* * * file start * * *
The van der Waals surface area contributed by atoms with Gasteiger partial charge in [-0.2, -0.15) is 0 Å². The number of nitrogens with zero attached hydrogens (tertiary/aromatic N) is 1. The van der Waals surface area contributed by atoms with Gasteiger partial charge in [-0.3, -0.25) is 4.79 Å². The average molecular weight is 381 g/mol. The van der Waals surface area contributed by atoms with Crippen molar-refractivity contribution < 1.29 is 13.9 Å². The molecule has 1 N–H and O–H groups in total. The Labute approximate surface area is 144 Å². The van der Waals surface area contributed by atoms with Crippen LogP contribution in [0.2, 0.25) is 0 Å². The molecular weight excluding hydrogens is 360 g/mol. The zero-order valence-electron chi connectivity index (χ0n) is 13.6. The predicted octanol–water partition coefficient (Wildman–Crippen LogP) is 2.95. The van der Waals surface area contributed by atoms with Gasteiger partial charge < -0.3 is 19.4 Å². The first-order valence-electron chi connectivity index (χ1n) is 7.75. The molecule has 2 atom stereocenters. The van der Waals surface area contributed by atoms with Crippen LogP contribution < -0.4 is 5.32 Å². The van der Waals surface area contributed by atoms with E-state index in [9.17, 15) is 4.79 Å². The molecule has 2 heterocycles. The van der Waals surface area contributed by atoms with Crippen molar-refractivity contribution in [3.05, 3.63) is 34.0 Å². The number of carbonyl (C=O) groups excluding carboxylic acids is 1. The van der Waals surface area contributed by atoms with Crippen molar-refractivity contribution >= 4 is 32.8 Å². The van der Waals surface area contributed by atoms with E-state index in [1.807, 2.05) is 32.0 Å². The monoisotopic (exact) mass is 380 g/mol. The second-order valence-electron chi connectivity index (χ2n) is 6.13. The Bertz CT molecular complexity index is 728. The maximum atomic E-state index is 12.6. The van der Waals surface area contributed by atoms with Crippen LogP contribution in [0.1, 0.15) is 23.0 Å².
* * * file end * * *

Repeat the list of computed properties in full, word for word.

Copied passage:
The van der Waals surface area contributed by atoms with Gasteiger partial charge in [-0.2, -0.15) is 0 Å². The number of nitrogens with zero attached hydrogens (tertiary/aromatic N) is 1. The van der Waals surface area contributed by atoms with Gasteiger partial charge in [-0.3, -0.25) is 4.79 Å². The average molecular weight is 381 g/mol. The van der Waals surface area contributed by atoms with Crippen molar-refractivity contribution < 1.29 is 13.9 Å². The molecule has 1 N–H and O–H groups in total. The Labute approximate surface area is 144 Å². The van der Waals surface area contributed by atoms with Crippen LogP contribution in [0.2, 0.25) is 0 Å². The molecular weight excluding hydrogens is 360 g/mol. The zero-order valence-electron chi connectivity index (χ0n) is 13.6. The predicted octanol–water partition coefficient (Wildman–Crippen LogP) is 2.95. The van der Waals surface area contributed by atoms with Gasteiger partial charge < -0.3 is 19.4 Å². The first-order valence-electron chi connectivity index (χ1n) is 7.75. The molecule has 2 atom stereocenters. The van der Waals surface area contributed by atoms with Crippen LogP contribution < -0.4 is 5.32 Å². The van der Waals surface area contributed by atoms with E-state index in [9.17, 15) is 4.79 Å². The molecule has 2 heterocycles. The van der Waals surface area contributed by atoms with Crippen molar-refractivity contribution in [3.05, 3.63) is 34.0 Å². The number of carbonyl (C=O) groups excluding carboxylic acids is 1. The van der Waals surface area contributed by atoms with Crippen molar-refractivity contribution >= 4 is 32.8 Å². The van der Waals surface area contributed by atoms with E-state index in [1.807, 2.05) is 32.0 Å². The monoisotopic (exact) mass is 380 g/mol. The second-order valence-electron chi connectivity index (χ2n) is 6.13. The Bertz CT molecular complexity index is 728. The maximum atomic E-state index is 12.6. The van der Waals surface area contributed by atoms with Crippen LogP contribution in [0.1, 0.15) is 23.0 Å².